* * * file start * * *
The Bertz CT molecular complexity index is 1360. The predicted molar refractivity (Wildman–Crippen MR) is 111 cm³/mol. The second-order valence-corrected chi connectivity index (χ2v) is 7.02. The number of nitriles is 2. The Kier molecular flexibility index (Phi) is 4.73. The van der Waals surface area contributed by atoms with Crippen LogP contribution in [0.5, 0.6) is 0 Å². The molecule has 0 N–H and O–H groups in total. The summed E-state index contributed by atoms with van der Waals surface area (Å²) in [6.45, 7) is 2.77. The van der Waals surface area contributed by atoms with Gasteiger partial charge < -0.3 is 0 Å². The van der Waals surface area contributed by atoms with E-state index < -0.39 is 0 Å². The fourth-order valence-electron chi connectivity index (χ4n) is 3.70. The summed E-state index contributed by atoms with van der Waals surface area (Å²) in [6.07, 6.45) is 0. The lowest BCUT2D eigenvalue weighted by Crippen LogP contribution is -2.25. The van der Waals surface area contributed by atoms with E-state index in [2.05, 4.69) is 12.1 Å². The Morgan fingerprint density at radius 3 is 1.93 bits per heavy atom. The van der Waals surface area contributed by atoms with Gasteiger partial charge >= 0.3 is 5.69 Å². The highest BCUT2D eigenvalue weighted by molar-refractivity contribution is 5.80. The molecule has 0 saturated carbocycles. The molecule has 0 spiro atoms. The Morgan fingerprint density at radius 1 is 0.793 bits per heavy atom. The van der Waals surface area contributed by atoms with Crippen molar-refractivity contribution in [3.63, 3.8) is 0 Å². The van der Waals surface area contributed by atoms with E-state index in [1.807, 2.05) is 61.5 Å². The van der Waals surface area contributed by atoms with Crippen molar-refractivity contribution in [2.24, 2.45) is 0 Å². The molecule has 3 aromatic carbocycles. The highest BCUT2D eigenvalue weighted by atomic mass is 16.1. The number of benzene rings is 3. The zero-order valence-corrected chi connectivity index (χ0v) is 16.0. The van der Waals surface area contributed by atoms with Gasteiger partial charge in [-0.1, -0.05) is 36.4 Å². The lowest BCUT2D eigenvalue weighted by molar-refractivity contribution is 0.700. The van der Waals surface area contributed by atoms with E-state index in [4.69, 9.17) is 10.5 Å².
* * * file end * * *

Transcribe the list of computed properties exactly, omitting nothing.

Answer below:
The Bertz CT molecular complexity index is 1360. The predicted molar refractivity (Wildman–Crippen MR) is 111 cm³/mol. The second-order valence-corrected chi connectivity index (χ2v) is 7.02. The number of nitriles is 2. The Kier molecular flexibility index (Phi) is 4.73. The van der Waals surface area contributed by atoms with Crippen LogP contribution in [0.5, 0.6) is 0 Å². The molecule has 0 N–H and O–H groups in total. The summed E-state index contributed by atoms with van der Waals surface area (Å²) in [6.45, 7) is 2.77. The van der Waals surface area contributed by atoms with Gasteiger partial charge < -0.3 is 0 Å². The van der Waals surface area contributed by atoms with E-state index < -0.39 is 0 Å². The fourth-order valence-electron chi connectivity index (χ4n) is 3.70. The summed E-state index contributed by atoms with van der Waals surface area (Å²) in [6.07, 6.45) is 0. The lowest BCUT2D eigenvalue weighted by Crippen LogP contribution is -2.25. The van der Waals surface area contributed by atoms with E-state index in [2.05, 4.69) is 12.1 Å². The Morgan fingerprint density at radius 3 is 1.93 bits per heavy atom. The van der Waals surface area contributed by atoms with Gasteiger partial charge >= 0.3 is 5.69 Å². The highest BCUT2D eigenvalue weighted by molar-refractivity contribution is 5.80. The molecule has 0 saturated carbocycles. The molecule has 0 spiro atoms. The Morgan fingerprint density at radius 1 is 0.793 bits per heavy atom. The van der Waals surface area contributed by atoms with Crippen molar-refractivity contribution in [3.63, 3.8) is 0 Å². The van der Waals surface area contributed by atoms with E-state index in [1.807, 2.05) is 61.5 Å². The van der Waals surface area contributed by atoms with Crippen molar-refractivity contribution in [2.24, 2.45) is 0 Å². The molecule has 3 aromatic carbocycles. The highest BCUT2D eigenvalue weighted by atomic mass is 16.1. The number of benzene rings is 3. The zero-order valence-corrected chi connectivity index (χ0v) is 16.0. The van der Waals surface area contributed by atoms with Gasteiger partial charge in [-0.1, -0.05) is 36.4 Å². The lowest BCUT2D eigenvalue weighted by molar-refractivity contribution is 0.700. The van der Waals surface area contributed by atoms with E-state index in [4.69, 9.17) is 10.5 Å².